My crossbow has a crank cocking device that I installed (made by same manufacturer as the crossbow). My fiancée and I also have a compound bow each.
I’d consider some things. If it’s not for hunting or self defense, I would say possibly trying to find a youth compound bow with a light draw weight might be best… I read about your shoulder, and don’t know the condition in detail … I have back problems (neck, lower back, upper back)… I can tell you that I’m not SURE but the crank cocking device STILL requires the same amount of force to crank as it would to pull back but it ratchets so you can pause, and uses a crank instead of having to hold things in a particular place as you pull back. Mine IS a higher FPS crossbow, and so yes, the tension on the string is going to be higher and harder to pull back … may be why, but reloads take me 30-60 seconds.
Thanks for that idea. I’ll have to hit a store (eventually) and try a few out. I have normal strength and mobility in some directions, but the act of wax on, wax off, for instance, can get some a few days of major pain.
Like everything, I won’t likely be using it in many repetitions. Because it would be for enjoyment only, if a youth size fit me, I’d be cool with that!
Learning a lot from reading. A lot of comments about pros/cons on each type. All seem to complain about accuracy due to their delicate nature (bumping/dropping negatively affects accuracy) and string breakage. Are these things big problems. i’m not looking for more things to work on…I have enough of those already!
And to add to that (if someone can point me to a few places), like any sport it’ll require a bunch of other stuff. Tips//heads, bolts, wax, targets (those steel ones won’t work!) and any other additional items/expense associated with this?
Crossbow alert!! I put a target on an older outdoor chair… and I missed. Pics taken today, incident last year. Probably 20+ yds away. CHAIR WAS IN THE GRASS AT THE TIME WITH A CLEAR AREA BEHIND IT! Now it’s back to just being a chair.
Just use the basic firearm safety rules when handling a crossbow. Can’t go wrong.
Compound Bow: hand strap, fiber optic sight, arrows, kisser, stabilizer, peep sight, arrow rest (Whisker Biscuit/drop away arrow rest), archery release (holds string, provides a “trigger” to release)…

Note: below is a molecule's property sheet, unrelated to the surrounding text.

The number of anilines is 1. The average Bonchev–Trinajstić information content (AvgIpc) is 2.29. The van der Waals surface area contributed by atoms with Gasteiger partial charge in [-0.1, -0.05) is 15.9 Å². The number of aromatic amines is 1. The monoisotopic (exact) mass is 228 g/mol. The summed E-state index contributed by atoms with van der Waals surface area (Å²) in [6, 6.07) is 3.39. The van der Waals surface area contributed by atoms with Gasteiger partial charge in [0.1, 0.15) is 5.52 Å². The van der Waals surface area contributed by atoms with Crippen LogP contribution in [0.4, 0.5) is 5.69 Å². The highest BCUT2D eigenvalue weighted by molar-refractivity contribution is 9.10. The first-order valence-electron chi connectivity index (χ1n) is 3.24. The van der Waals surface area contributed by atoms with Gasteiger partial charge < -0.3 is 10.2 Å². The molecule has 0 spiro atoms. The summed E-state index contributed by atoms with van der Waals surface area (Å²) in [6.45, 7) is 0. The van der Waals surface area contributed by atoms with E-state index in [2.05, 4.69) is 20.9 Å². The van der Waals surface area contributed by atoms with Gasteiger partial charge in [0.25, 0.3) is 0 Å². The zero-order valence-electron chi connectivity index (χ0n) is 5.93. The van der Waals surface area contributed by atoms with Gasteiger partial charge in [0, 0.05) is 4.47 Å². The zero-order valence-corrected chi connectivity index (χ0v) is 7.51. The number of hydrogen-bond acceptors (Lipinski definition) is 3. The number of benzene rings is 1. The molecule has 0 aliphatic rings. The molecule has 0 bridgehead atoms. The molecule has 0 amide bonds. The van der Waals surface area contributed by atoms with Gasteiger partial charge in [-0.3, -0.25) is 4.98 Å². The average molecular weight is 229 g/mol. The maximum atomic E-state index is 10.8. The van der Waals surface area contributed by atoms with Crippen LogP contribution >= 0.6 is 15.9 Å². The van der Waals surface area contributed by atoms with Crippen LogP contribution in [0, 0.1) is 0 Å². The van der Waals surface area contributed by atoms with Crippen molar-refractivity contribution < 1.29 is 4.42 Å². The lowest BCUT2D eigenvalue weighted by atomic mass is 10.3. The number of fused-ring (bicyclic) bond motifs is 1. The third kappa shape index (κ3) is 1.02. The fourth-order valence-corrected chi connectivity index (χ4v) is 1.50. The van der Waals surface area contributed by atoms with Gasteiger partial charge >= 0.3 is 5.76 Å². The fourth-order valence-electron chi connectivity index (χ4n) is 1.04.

BOTH: practice/field tips, targets
Some of these things MIGHT come with a “kit” that you might buy.
If you decide to do hunting, THEN more expensive arrows (probably want to purchase a “set” for practice and a “set” for use that are identical, except with different (but same weight) tips…). And various tips (they make different ones for small game, all kinds of styles of broadheads, etc.).
You’ll want to have your target up higher… the lower you have it, the more likely you’ll completely 100% lose your arrows in the ground. I am pretty sure I buried a handful due to missing and lodging them underground, to never be found ever. If you have to aim higher and miss, you’ll be more likely to find them sticking closer to vertical rather than driving itself just below the surface, almost parallel to it.
You can "feel the power’ (to borrow from yamaha motorsports) … shooting a crossbow, … but seeing that chair when it happened kinda scared me a little … if it had been a person, a loved one, an enemy, a pet, … it’d be gone.
@Brad I have a re-curve crossbow and a compound crossbow, the re-curve I paid $139.00 new and I put a tru-glow red dot on it. I shoot a 20 inch arrow at 230fps and have taken 7 deer with it out to 25yds. The arrow is thru them before they can react. When target shooting I have to place separate 2in dots because I have broken to many nocks and ripped vanes off because of tight groups. I have had this bow for 12 years and shot several hundred bolts and haven’t had to replace a string nor have I broken anything. I dropped it out of a tree from 12ft and the red dot was off by a bit otherwise good. I like the re-curve better because it’s lighter, less moving parts and I am a traditionalist. The compounds are generally more powerful, more moving parts and heaver.
If you need rail lube or string wax Chap Stick works just fine. What i’m getting at is don’t spend a bunch of money ($500.00 to $1500.00) until you want to seriously hunt. If you get over 300 to 400 fps it’s a new game with nocks and arrows because of the power.
I have a 25yd range in my back yard with the target sitting on milk crates with a 4x4 ft piece of
heavy belting hanging from the fence to catch any misses.
Any of the bag targets will work just fine for target tips, if you shoot broad heads you will have to get a better dense foam target. Just have fun with it at first.
I have shoulder issues as well. I’ve discovered that Longbows are easier than the others. With a compound bow you reach a certain point and the pulleys kick in lightening the draw substantially. It’s at that point i have issues with my shoulder as the change in draw weight and inability to slow the remainder of the draw causes a popping and severe pain in my shoulder.
With a longbow you don’t use a release and the finger draw only comes back to the corner of your lip. For me that’s right before I would have issues with my shoulder.